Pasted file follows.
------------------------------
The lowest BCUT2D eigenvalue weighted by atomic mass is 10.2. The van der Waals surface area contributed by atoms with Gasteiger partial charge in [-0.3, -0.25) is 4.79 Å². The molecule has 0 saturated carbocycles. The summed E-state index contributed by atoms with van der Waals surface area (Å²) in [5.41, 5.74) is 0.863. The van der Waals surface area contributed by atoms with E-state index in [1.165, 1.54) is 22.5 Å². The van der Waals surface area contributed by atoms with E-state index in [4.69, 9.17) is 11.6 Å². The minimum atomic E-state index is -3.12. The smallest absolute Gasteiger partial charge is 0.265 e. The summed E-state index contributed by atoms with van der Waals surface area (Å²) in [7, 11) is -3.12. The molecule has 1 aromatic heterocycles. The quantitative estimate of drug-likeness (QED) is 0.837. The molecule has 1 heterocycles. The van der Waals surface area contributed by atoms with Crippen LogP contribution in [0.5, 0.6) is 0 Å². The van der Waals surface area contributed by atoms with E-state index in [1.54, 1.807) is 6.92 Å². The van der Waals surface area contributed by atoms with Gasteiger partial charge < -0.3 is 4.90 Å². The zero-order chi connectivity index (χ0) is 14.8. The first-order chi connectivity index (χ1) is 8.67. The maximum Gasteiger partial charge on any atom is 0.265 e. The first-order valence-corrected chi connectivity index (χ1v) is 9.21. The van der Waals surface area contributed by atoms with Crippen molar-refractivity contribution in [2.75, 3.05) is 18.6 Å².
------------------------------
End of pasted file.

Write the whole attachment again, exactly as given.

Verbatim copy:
The lowest BCUT2D eigenvalue weighted by atomic mass is 10.2. The van der Waals surface area contributed by atoms with Gasteiger partial charge in [-0.3, -0.25) is 4.79 Å². The molecule has 0 saturated carbocycles. The summed E-state index contributed by atoms with van der Waals surface area (Å²) in [5.41, 5.74) is 0.863. The van der Waals surface area contributed by atoms with E-state index in [1.165, 1.54) is 22.5 Å². The van der Waals surface area contributed by atoms with E-state index in [4.69, 9.17) is 11.6 Å². The minimum atomic E-state index is -3.12. The smallest absolute Gasteiger partial charge is 0.265 e. The summed E-state index contributed by atoms with van der Waals surface area (Å²) in [7, 11) is -3.12. The molecule has 1 aromatic heterocycles. The quantitative estimate of drug-likeness (QED) is 0.837. The molecule has 1 heterocycles. The van der Waals surface area contributed by atoms with Crippen LogP contribution in [0.5, 0.6) is 0 Å². The van der Waals surface area contributed by atoms with E-state index in [1.54, 1.807) is 6.92 Å². The van der Waals surface area contributed by atoms with Gasteiger partial charge < -0.3 is 4.90 Å². The zero-order chi connectivity index (χ0) is 14.8. The first-order chi connectivity index (χ1) is 8.67. The maximum Gasteiger partial charge on any atom is 0.265 e. The first-order valence-corrected chi connectivity index (χ1v) is 9.21. The van der Waals surface area contributed by atoms with Crippen molar-refractivity contribution in [2.75, 3.05) is 18.6 Å².